Liberals open up clear leads in Ontario and Quebec: Abacus Data


Abacus Data

WE just completed a national survey of 2,000 Canadians eligible to vote in the current federal election completed entirely after the French and English leaders’ debates last week.

If an election were held now, the Conservatives would win 32% of the vote (unchanged), the Liberals 32% (unchanged), the NDP 21% (unchanged), the Green Party 3% (unchanged) and the BQ at 29% in Quebec (down 2). The People’s Party is at 4% nationally.

• In BC, we see a very tight three-way race with the NDP at 31%, the Liberals at 31%, and the Conservatives at 29%.

• In Alberta, 57% would vote Conservative compared with 23% for the NDP, 11% for the Liberals, 3% for the People’s Party and 1% for the Maverick Party.

• In Manitoba and Saskatchewan, the Conservatives lead with 43% followed by the NDP at 24% and the Liberals at 18%.

• In Ontario, the Liberals have opened up a 7-point lead over the Conservatives (38% to 31%) with the NDP at 23%.

• Within Ontario, the Liberals have a 21-point lead over the Conservatives in Toronto and a 14-point lead in the surrounding region. The Liberals and Conservatives are tied in eastern Ontario while the Conservatives lead by 12 in the southwest.

• In Quebec, we see the Liberals ahead of the BQ by 7 points with the Conservatives at 17% and the NDP at 13%. This is a rise for the Liberals of 4 points and a drop for the BQ of 2 points.

• In the Atlantic provinces, the Liberals are ahead by 3 over the Conservatives (39% to 36%) with the NDP at 15%.

The Conservatives lead among those who say they will definitely vote by 4-points (35% to 31%) This is largely unchanged from our last poll.


Asked which of four (most likely based on today’s numbers) outcomes they would prefer, 60% would prefer a Liberal victory (30% majority, 30% minority) while 40% would prefer a Conservative win (15% minority, 25% majority). This is mostly unchanged from our last survey.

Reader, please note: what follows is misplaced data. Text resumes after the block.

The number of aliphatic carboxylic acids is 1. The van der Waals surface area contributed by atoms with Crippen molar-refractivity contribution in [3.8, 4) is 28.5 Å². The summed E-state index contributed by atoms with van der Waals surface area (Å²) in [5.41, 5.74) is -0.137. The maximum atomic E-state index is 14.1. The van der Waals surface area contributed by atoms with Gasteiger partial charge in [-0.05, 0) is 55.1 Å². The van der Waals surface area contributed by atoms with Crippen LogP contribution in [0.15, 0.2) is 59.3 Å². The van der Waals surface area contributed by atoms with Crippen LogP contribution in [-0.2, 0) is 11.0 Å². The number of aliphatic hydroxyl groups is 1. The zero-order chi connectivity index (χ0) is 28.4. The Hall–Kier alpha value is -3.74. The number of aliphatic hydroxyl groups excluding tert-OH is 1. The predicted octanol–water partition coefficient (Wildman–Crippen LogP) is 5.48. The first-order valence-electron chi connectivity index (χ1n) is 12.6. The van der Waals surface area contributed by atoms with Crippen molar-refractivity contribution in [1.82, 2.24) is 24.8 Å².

As of today, 37% expect the Liberals to win (unchanged from our last poll), followed by 28% who expect the Conservatives to win (down 2 since the last wave and +10 since the start of the campaign), and 7% who expect the NDP to come out on top.

When asked whether the election will be close or will one party win by a lot, 75% think it will be close (up 4 points) while 13% think one party will win by a lot. 12% are not sure. Among LPC/NDP switchers 82% think it will be close.

Those who would prefer the LPC to win but think the Conservatives are going to win makes up 5% of the electorate – holding steady from last week.


Today, 49% definitely want to see a change in government (unchanged from last week) while another 21% say it would be good to have a change, but it is not really that important to them (up 1), for a total of 70% who would prefer a change in government.

The vote preference by change group is important to understanding the election. Among those who prefer change but say it isn’t that important to them (21% of the electorate at the moment), the Liberals have opened up a 13-point lead over the NDP with the Conservatives in third. Liberal re-election hopes continue to ride on how this group ultimately leans and Mr. Trudeau’s party seem to be gaining over timing.

Among those who say they want to keep the Liberals in office but it’s not important to them, 74% would vote Liberal compared with 9% who would vote NDP.


The survey was conducted with 2,000 Canadian adults eligible to vote from September 10 to 12, 2021. The margin of error for a comparable probability-based random sample of the same size is +/-2.1%, 19 times out of 20. This survey was paid for by Abacus Data Inc.